Robert Sheppard Berlin Bursts (£8.95 Shearsman Books 2011 available from http://www.shearsman.com)
Robert Sheppard is a master of poetics and he returns in Berlin Bursts with tense couplets that focus the reader’s attention to give maximum impact, as in Tentatives:
Sliced by splintered screen
Of sinking reflections
Sheppard sees the world as it is but there is more in his writing than commentary on the world. It would be a disservice to see this poet just as a commentator on the world. Sheppard manages to create startling images that stay with the reader. This ability to stay with the reader can be seen in such poems as The Twin Poem, Rattling the Bones and the title sequence:
Of range of binoculars
Glass coffin temples &
Ghettos de Luxe
Film escapades point
To posterity the shell of the
East & its visionary balconies
Sheppard strips back the poem, and it is this ability to pare back that is reminiscent of Carlos Williams but instead of the machine poem there is a musicality flowing under Sheppard’s writing. There is a musician at play. It is as if he has set upon the riff of the world and manages to weave this musicality to his work. Sheppard isn’t just writing a poem, he is conducting a landscape of language and image trying to make sense of it, strip it back, tell its tale and place it within a poetic form. Sheppard can pull jarring images together and make them melodic. This is seen in Dave Cave: Hologram Poet which charts the rise and ruin of a machine poet:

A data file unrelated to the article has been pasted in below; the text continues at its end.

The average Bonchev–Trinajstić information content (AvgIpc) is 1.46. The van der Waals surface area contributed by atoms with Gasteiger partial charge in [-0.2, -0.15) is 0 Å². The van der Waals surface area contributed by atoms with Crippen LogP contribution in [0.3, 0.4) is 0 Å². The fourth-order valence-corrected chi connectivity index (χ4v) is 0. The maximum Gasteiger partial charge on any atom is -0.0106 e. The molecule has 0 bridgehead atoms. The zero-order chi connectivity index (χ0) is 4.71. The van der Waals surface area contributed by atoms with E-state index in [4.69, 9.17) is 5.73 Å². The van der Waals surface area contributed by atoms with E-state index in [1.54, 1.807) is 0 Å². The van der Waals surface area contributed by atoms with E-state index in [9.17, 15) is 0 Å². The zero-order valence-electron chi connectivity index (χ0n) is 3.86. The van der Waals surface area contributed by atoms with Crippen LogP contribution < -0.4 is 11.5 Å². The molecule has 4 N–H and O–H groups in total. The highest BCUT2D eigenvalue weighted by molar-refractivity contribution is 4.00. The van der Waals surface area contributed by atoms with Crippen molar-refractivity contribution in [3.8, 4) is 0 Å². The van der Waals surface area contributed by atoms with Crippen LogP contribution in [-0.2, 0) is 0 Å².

Dave has been programmed with
Everything a poet needs
There is a real sense of humour at play in this sequence of poems. It is as if Sheppard is warning us of the disadvantages of technology, that poetry cannot be born of a machine mind, cannot just be logic or political spin:
He says I can speak for everyone
I point out he can’t after post
Finally, Dave’s technology is outmoded, another fad, and a bitter failure as he ends:
In The Fictionary of Notional
Bio-Forms and throw away the key
This is Sheppard at his best where he weaves couplets and satire, where he weaves modern fads and fears alongside a mocking voice that never oversteps the mark or lectures.
Sheppard shows another side to his poetic voice in the deeply personal Burnt Journal and Song, he deals with family, friends, lovers but he is not over sentimental when dealing with the past:
Doris takes the wheel of her big red motor.
Thin cherry lips launch into sound though
her bare arms remain untinted as they signal.
A tram clacks before her, a puppet under wires.
(1929 from Burnt Journal)
Neither does he become trapped in too much detail in Song, he leaves enough space for the reader to fill the gap and empathise as they tumble through the enjambment:
Everything you offer creaks
at my finger, grips the distance I’m
too hard. The body must be tended
tenderly, a quiet coming
There is real beauty in this poem, of aging love, of aging lovers that still have the same passion that is often associated with youth. It is a poem that all lovers should read and one day attain. This is Sheppard’s song, deftly crafted, beautifully executed and memorable:
Now you sink, I look at a blind eye.
It looks back, tight with song.
Sheppard is a master of his world but he does with a jazz musician’s flare.
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